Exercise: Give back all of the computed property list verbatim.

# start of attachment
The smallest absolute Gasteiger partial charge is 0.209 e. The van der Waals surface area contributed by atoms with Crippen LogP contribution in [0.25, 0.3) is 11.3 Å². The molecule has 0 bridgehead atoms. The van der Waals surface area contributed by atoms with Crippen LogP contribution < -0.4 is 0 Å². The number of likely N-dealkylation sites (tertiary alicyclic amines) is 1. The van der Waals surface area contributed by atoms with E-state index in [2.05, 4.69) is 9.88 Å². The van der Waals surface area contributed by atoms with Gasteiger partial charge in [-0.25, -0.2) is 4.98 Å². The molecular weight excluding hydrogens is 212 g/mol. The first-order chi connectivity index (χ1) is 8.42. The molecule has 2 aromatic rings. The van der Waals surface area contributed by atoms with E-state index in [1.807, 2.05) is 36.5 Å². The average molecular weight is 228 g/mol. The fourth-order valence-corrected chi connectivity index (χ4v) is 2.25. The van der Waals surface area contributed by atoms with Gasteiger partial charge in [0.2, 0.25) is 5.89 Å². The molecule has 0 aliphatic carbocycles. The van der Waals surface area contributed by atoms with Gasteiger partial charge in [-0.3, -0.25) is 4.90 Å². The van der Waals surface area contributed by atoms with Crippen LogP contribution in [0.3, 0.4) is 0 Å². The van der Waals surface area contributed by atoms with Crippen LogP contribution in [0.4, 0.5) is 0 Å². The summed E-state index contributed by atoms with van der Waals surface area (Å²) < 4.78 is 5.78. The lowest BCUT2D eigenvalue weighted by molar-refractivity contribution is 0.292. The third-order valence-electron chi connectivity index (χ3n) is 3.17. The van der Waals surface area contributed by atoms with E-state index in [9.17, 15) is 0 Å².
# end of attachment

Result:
The smallest absolute Gasteiger partial charge is 0.209 e. The van der Waals surface area contributed by atoms with Crippen LogP contribution in [0.25, 0.3) is 11.3 Å². The molecule has 0 bridgehead atoms. The van der Waals surface area contributed by atoms with Crippen LogP contribution < -0.4 is 0 Å². The number of likely N-dealkylation sites (tertiary alicyclic amines) is 1. The van der Waals surface area contributed by atoms with E-state index in [2.05, 4.69) is 9.88 Å². The van der Waals surface area contributed by atoms with Gasteiger partial charge in [-0.25, -0.2) is 4.98 Å². The molecular weight excluding hydrogens is 212 g/mol. The first-order chi connectivity index (χ1) is 8.42. The molecule has 2 aromatic rings. The van der Waals surface area contributed by atoms with E-state index in [1.807, 2.05) is 36.5 Å². The average molecular weight is 228 g/mol. The fourth-order valence-corrected chi connectivity index (χ4v) is 2.25. The van der Waals surface area contributed by atoms with Gasteiger partial charge in [0.2, 0.25) is 5.89 Å². The molecule has 0 aliphatic carbocycles. The van der Waals surface area contributed by atoms with Gasteiger partial charge in [-0.3, -0.25) is 4.90 Å². The van der Waals surface area contributed by atoms with Crippen LogP contribution in [0.3, 0.4) is 0 Å². The van der Waals surface area contributed by atoms with Crippen LogP contribution in [0.4, 0.5) is 0 Å². The summed E-state index contributed by atoms with van der Waals surface area (Å²) < 4.78 is 5.78. The lowest BCUT2D eigenvalue weighted by molar-refractivity contribution is 0.292. The third-order valence-electron chi connectivity index (χ3n) is 3.17. The van der Waals surface area contributed by atoms with E-state index in [9.17, 15) is 0 Å².